Malaysia names leader for MH370 international investigation team

KUALA LUMPUR Tue Apr 29, 2014 7:08am EDT

Air crew members from China, Malaysia and Japan involved in the search for missing Malaysia Airlines flight MH370, wait for an official photograph as they stand on the tarmac at the Royal Australian Air Force (RAAF) Pearce Base in Bullsbrook near Perth April 29, 2014. REUTERS/Richard Polden

Air crew members from China, Malaysia and Japan involved in the search for missing Malaysia Airlines flight MH370, wait for an official photograph as they stand on the tarmac at the Royal Australian Air Force (RAAF) Pearce Base in Bullsbrook near Perth April 29, 2014.

Credit: Reuters/Richard Polden

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KUALA LUMPUR (Reuters) - Malaysia has hired Kok Soo Chon, a former director-general at the department of civil aviation, to lead the international investigation team tasked to find the cause of the disappearance of Malaysia Airlines Flight MH370, the government said on Tuesday.

Other team members are from the U.S. National Transport Safety Board, Britain's Air Accidents Investigations Branch, China's Aircraft Accident Investigation Department, France's Land Transport Accident Investigation Bureau, the Australia Transport Safety Bureau, aircraft manufacturer Boeing and British satellite communications company Inmarsat.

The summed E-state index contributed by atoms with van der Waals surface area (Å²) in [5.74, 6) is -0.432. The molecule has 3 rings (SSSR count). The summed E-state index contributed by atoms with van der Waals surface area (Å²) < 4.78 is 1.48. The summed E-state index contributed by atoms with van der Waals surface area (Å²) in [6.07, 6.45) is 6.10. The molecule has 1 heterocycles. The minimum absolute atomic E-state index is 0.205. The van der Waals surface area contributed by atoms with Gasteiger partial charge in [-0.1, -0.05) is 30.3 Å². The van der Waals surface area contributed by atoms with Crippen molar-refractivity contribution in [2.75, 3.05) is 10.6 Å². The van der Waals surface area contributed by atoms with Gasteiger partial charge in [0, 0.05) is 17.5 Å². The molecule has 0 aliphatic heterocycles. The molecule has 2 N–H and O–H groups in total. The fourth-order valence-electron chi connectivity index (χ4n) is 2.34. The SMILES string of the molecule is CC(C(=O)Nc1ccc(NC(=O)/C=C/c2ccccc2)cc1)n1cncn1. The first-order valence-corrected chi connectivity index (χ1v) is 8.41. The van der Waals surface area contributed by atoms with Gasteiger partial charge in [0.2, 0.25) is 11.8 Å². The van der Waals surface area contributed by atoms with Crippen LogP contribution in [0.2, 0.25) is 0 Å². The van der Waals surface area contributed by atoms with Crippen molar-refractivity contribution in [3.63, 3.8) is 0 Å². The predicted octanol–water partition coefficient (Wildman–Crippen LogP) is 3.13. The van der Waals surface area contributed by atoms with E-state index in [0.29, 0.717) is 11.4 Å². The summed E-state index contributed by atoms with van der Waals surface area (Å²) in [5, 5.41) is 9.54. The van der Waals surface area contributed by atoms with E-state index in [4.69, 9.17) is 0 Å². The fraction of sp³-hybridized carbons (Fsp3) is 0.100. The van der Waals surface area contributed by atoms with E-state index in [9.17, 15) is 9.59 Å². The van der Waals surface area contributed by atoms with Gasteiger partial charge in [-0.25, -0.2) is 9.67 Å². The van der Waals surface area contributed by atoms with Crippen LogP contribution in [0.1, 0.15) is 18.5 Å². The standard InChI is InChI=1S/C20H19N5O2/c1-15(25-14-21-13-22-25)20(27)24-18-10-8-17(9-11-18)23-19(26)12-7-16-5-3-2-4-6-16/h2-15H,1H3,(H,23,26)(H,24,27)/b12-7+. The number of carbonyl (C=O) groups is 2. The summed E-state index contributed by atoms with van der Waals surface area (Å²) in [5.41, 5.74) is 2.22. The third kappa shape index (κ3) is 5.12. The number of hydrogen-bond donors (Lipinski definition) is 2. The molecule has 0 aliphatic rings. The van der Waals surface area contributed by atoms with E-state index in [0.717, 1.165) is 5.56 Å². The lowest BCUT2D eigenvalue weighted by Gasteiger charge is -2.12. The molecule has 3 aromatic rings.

The team also has representatives from Singapore and Indonesia.

"The main purpose of the international investigation team is to evaluate, investigate and determine the actual cause of the incident so similar incidents could be avoided in the future," Acting Transport Minister Hishammuddin Hussein said.

The investigation, he said in a statement, "is not aimed at apportioning blame or liability with regards to the incident".

The search for Flight MH370, which vanished while flying from Kuala Lumpur to Beijing on March 8 with 239 people on board, has so far failed to turn up any trace of wreckage from the plane.

Efforts have focused on a vast expanse of water in the Indian Ocean off the coast of Western Australia. It remains unclear what caused the Boeing 777 to veer sharply off course and disappear from radar as it prepared to cross into Vietnamese airspace.

Malaysia will discuss with other countries involved in the search, the deployment of equipment with deep sea search capabilities, the cost of the operation and how best to keep next of kin informed. It is also verifying reports of potential wreckage sightings in the Bay of Bengal, the statement said.

(This story was refiled to fix the headline)

(Reporting By Al-Zaquan Amer Hamzah; Editing by Ron Popeski)

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